Community Partnership Interprofessional Program as Pedagogy: Process Outcomes and Faculty Impressions

Mary Ann Littleton, Ken Z. Silver, Susan L. Grover, Rachel Ward, Randy L. Byington, Joseph A. Florence


Background: Since 1992, East Tennessee State University (ETSU) has augmented traditional health professions curricula with community-based, experiential learning through the Community Partnership Interprofessional Rural Health Program. The program was expanded in 2005 by including more interprofessional faculty, students, and community partners. Interprofessional teams of students and faculty work with community organizations to identify health needs and assets and implement health education programs or services.

Methods and Findings: Course process outcomes were compiled from a survey of section reports and presentations. Faculty impressions of being involved in the course were gathered through conducting interviews with five interprofessional faculty. From 2005–2011, community partners included individuals, groups, and organizations within seven counties in Tennessee. Forty programs and services have been implemented through the program during the past seven years. Faculty reported the main reasons for being involved are their interests in interprofessional education and working in communities. Faculty also cited 12 different types of teaching strategies (pedagogical approaches) employed through the course.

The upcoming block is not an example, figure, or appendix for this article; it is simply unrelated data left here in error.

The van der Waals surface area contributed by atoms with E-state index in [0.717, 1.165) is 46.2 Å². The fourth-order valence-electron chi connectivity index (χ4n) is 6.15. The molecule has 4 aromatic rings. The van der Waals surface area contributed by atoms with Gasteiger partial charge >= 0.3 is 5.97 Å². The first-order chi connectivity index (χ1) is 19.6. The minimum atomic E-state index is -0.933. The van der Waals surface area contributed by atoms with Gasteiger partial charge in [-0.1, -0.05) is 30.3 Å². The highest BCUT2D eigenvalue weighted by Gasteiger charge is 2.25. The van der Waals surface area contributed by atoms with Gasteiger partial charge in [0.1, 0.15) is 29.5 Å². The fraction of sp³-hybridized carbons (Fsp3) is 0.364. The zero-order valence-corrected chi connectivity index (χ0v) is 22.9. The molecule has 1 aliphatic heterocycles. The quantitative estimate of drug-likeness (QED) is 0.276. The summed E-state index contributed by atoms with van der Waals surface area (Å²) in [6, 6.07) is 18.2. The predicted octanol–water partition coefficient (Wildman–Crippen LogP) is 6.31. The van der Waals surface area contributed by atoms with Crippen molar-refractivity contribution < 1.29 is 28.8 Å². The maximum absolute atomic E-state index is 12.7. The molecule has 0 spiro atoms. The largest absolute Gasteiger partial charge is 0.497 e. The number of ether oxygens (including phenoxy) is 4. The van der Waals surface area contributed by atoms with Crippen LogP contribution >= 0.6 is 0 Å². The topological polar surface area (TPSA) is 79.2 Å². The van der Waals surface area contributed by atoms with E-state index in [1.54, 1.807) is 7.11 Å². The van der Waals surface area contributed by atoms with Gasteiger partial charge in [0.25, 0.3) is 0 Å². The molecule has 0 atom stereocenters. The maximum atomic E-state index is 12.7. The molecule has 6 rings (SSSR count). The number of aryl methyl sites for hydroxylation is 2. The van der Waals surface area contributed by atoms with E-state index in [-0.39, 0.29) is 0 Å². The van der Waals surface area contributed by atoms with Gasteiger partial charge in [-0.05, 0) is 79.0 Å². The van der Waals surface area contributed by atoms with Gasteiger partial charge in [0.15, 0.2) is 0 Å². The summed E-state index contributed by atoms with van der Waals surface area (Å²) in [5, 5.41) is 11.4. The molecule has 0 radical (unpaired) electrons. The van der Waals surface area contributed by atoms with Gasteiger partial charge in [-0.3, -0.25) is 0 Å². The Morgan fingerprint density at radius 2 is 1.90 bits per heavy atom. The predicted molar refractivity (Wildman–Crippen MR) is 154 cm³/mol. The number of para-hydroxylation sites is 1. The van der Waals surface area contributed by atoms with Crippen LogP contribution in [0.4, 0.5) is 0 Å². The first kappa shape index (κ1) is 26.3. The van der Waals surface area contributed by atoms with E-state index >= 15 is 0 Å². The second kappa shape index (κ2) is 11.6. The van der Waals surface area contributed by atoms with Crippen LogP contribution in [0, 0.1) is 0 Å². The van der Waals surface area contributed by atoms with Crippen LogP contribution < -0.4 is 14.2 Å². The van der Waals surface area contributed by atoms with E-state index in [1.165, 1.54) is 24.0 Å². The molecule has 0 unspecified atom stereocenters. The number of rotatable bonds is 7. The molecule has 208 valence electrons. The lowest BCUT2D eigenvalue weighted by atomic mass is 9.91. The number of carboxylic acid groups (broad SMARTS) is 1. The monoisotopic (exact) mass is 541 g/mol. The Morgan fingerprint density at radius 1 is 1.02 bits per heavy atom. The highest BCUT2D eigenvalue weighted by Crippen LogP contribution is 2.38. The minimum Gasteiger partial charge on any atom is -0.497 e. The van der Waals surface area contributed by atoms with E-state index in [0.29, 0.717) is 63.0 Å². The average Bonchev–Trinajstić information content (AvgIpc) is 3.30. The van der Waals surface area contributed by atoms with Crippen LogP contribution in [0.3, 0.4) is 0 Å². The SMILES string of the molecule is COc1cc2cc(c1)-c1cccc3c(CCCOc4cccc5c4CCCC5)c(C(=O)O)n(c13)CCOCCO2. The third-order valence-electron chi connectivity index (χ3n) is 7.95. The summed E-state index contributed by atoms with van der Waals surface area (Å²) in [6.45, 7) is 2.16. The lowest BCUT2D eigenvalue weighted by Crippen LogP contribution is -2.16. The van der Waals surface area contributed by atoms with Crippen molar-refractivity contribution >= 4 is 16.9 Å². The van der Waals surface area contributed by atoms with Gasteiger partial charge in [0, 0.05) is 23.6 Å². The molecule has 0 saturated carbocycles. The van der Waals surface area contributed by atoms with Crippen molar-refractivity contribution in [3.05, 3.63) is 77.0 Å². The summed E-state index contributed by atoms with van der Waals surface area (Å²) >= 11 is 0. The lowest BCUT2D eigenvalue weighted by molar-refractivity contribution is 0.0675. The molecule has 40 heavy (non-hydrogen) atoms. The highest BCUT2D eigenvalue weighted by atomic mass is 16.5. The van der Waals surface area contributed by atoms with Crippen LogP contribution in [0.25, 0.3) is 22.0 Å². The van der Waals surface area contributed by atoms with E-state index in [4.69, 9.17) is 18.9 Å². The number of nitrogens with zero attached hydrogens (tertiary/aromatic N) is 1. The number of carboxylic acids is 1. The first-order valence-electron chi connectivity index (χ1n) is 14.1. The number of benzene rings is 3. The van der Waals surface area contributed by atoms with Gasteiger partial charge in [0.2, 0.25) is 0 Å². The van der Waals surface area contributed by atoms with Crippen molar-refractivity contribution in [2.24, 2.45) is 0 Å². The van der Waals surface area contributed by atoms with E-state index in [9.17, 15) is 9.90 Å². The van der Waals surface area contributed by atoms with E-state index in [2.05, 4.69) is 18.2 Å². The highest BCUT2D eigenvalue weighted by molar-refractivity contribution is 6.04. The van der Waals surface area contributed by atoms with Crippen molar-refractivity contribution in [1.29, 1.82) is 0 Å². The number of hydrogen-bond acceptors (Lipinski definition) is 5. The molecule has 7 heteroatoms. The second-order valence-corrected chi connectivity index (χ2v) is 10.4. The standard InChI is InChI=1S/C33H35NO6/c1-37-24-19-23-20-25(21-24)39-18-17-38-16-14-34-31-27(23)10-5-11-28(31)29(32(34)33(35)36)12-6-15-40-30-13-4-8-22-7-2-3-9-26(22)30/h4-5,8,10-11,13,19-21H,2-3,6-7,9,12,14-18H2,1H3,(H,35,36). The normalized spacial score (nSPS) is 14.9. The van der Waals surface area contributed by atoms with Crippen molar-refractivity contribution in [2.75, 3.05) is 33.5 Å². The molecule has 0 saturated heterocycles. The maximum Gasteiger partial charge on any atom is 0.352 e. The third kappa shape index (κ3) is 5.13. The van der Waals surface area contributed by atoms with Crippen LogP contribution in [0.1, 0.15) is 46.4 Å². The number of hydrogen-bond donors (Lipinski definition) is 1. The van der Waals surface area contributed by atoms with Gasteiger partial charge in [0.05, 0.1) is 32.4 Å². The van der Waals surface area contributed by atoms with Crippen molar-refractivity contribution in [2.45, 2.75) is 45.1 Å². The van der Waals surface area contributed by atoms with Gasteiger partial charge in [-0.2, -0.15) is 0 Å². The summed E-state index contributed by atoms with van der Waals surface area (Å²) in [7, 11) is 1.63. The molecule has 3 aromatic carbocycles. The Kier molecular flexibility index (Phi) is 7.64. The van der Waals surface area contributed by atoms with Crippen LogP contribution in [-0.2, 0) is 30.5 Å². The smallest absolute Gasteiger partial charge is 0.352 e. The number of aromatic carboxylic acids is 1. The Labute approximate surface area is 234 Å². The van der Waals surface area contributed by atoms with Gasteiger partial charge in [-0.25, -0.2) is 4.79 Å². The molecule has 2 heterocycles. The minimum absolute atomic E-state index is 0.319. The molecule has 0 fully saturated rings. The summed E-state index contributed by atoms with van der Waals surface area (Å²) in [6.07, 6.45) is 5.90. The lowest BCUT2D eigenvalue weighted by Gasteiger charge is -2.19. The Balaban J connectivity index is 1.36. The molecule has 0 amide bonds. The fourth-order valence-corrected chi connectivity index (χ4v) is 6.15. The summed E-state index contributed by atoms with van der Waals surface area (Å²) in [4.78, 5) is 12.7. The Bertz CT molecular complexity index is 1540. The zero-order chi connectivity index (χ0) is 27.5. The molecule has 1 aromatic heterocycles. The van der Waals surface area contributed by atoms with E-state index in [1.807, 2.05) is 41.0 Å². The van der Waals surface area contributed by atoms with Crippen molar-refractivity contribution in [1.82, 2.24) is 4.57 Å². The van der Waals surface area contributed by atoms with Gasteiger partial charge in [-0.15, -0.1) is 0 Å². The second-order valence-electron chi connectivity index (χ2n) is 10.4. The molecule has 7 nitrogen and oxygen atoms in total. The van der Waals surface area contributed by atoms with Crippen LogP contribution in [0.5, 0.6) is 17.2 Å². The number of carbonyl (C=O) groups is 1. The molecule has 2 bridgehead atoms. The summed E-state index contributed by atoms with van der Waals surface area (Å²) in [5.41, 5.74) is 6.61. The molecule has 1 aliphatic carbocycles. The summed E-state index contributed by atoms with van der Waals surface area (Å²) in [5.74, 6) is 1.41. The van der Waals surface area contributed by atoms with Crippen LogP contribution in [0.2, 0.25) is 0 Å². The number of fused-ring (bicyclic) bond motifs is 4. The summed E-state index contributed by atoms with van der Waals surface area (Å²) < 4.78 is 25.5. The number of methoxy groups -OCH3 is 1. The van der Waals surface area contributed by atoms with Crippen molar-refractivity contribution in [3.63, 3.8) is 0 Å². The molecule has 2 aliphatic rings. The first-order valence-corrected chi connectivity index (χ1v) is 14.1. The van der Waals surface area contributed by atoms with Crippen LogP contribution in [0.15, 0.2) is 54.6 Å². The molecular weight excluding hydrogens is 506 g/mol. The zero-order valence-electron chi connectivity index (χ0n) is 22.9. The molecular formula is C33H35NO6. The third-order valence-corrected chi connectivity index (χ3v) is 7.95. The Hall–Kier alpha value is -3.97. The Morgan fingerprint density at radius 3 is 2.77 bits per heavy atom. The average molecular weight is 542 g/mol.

Conclusions: The Community Partnership Interprofessional Rural Health Program at ETSU is a testing ground for the unique combination of communitybased learning and interprofessional health education. Study findings demonstrate how the course has benefited faculty, students, and communities.


Interprofessional education; Community-based projects; Rural health; Appalachia

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